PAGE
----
Cookie cutter, boilerplate, scraped, copied… whatever you call it, ecommerce content provided by manufacturers and suppliers has been regurgitated all over the Internet. Using this copied text means that your search engine rankings could be suffering, your conversion rate could certainly be improved, and your profits are ultimately suffering.
Facebook just recently acquired shopping search engine TheFind.com, showing their intent to become a big part of two of the Internet’s biggest money-makers: search and e-commerce . On Friday they announced the deal for an undisclosed amount. Step by step Facebook is working to get it's users to search and then shop within their platform. So what does this mean for business owners?
SEO for e-commerce can always be daunting. There are so many confusing terms and strategies. Long-tail. Short-tail. Panda. Hummingbird. Oftentimes, your e-commerce platform has a lot to do with your SEO performance. Other times, your marketing strategy is the thing that makes the difference. Let's look at a couple of things to consider when looking to improve your e-commerce SEO.
Are you currently using Instagram for your eCommerce store? If you’re not, then it is definitely time to start! Inherently, Instagram is the perfect social platform for any business that sells physical products, not to mention the fact that the average order value from Instagram is $65!
Managing your ecommerce presence is an ever-changing process. Studies prove that having your own ecommerce site increases revenue by at least 28%, but simply launching and maintaining your site often isn’t enough to drive true scale and market recognition.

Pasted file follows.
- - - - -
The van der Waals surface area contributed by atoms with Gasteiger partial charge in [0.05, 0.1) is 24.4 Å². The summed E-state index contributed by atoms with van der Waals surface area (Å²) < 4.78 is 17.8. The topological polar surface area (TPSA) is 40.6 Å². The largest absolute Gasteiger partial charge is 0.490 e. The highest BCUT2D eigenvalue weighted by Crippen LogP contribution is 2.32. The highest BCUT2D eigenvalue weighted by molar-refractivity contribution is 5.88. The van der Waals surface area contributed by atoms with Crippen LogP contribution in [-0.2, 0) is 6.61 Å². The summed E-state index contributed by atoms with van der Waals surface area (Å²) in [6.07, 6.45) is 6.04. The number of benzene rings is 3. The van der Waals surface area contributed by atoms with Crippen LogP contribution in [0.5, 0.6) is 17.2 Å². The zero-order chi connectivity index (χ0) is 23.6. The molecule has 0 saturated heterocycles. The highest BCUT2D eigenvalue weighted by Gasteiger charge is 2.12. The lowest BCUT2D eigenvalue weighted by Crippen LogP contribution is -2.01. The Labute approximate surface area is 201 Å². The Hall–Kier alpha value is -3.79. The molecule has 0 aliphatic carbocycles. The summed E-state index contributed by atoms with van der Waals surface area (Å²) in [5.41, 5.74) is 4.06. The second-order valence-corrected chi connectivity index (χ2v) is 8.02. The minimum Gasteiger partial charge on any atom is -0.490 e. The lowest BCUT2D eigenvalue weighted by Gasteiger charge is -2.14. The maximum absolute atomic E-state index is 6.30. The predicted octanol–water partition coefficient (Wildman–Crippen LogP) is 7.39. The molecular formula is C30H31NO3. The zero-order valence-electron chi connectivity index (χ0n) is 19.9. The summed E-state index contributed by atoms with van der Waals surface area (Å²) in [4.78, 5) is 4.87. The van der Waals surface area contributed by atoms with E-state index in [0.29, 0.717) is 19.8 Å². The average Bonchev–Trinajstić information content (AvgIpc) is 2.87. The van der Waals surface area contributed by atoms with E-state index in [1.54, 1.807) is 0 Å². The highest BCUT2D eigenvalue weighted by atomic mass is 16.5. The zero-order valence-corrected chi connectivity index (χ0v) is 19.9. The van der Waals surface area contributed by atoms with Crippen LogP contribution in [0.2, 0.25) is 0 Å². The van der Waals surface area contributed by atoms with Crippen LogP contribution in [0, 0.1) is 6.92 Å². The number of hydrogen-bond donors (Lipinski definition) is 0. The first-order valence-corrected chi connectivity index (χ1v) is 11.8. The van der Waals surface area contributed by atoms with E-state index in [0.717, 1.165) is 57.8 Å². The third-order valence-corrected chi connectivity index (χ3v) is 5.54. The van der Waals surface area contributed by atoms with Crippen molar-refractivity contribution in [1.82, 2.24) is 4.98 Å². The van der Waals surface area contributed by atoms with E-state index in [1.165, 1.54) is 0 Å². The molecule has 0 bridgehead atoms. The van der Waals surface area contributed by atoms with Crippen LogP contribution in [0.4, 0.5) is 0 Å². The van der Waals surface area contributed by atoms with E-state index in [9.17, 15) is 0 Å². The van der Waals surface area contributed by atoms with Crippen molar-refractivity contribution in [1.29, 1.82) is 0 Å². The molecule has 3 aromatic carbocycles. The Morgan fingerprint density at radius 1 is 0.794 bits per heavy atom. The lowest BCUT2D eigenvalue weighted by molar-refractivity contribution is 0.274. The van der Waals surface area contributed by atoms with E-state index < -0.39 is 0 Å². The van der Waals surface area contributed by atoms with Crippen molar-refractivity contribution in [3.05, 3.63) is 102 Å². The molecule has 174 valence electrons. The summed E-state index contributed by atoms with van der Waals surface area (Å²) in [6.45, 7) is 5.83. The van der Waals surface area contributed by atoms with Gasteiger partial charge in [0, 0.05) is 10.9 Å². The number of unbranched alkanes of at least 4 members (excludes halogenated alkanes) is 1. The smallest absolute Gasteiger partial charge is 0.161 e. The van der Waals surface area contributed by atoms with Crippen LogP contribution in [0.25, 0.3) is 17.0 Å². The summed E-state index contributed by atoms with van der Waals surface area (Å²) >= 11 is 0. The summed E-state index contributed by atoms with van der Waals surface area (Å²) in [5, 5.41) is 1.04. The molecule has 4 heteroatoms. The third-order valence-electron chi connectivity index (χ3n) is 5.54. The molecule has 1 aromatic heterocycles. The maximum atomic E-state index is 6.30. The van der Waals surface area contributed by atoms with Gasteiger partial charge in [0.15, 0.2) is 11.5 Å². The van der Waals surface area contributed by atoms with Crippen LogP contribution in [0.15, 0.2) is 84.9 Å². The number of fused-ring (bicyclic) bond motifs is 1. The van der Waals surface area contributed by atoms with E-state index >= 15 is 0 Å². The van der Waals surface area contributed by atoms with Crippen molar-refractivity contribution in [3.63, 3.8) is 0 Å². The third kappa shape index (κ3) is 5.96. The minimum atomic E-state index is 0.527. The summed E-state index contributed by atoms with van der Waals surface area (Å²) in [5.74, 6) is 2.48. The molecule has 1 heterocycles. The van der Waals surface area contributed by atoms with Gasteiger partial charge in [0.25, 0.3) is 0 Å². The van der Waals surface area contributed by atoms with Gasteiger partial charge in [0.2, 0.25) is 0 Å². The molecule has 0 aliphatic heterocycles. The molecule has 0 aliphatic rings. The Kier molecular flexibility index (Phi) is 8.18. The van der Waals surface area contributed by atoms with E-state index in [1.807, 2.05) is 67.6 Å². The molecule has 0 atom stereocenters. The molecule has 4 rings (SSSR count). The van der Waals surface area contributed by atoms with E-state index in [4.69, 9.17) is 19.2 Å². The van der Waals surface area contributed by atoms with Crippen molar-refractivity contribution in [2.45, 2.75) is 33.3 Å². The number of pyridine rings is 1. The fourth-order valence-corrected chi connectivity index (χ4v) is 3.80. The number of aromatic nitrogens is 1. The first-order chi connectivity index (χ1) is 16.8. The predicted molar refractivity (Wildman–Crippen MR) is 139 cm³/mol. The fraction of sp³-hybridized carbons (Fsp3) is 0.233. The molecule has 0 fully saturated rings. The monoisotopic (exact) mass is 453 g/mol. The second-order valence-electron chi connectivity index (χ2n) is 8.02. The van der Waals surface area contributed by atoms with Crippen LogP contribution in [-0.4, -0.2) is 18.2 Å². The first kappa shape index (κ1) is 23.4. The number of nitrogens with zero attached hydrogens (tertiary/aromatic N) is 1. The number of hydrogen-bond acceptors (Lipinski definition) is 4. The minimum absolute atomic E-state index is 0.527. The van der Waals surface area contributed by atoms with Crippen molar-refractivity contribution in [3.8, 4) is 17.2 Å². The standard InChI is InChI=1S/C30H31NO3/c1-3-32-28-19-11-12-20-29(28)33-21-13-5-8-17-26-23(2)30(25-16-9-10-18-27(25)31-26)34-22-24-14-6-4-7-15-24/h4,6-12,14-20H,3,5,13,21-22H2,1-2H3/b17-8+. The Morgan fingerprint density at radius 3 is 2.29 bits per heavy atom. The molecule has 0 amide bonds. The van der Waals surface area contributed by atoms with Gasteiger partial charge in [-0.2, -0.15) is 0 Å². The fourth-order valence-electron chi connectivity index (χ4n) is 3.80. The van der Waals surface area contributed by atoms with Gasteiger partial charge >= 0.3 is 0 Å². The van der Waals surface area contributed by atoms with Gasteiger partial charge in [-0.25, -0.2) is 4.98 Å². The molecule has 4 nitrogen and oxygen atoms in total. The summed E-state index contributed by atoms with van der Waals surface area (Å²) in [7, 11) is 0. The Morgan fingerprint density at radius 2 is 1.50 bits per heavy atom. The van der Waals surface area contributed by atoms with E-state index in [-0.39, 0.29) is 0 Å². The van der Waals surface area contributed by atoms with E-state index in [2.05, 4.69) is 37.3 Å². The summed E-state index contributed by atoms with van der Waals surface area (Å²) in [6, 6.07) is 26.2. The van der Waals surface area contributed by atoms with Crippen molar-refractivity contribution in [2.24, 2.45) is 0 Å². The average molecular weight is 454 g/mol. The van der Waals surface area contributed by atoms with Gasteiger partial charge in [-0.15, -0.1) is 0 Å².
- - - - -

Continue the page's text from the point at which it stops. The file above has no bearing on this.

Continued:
Actionable data will increase your YoY revenue. Take an objective look at your business today and get off to a great start in 2015 using data-driven strategies that take the guesswork out of marketing and customer retention.
Since the dawn of e-commerce, the death of retail has been forecasted frequently. Venture Beat recently reported that for the first time, Cyber Monday surpassed the $2 billion mark, which represents a 17 percent year-over-year increase. But TechCrunch reported that sales in physical stores for the four days following Thanksgiving, the biggest shopping week of the year, was actually down this year by 11 percent from last year. Obviously, there is much that old-fashioned retail can learn from e-commerce.
Pricing, and specifically the issue of raising prices, is a very complicated part of eCommerce. One which merchants often think about with dread. There are times though when it becomes necessary to raise prices in order to keep up with rising costs of supplies, to increase profit margins, or for any number of other reasons. This post discusses a few effective pricing strategies to help avoid losing customers and boost profits when raising prices.
Showrooming continues to increase in importance for the retail industry, but not in the way many businesses initially feared. Although 46% of shoppers admit to visiting stores before buying products online, 69% of shoppers first research goods online before visiting a bricks-and-mortar store to make a purchase, a practice now called “reverse showrooming” or “webrooming."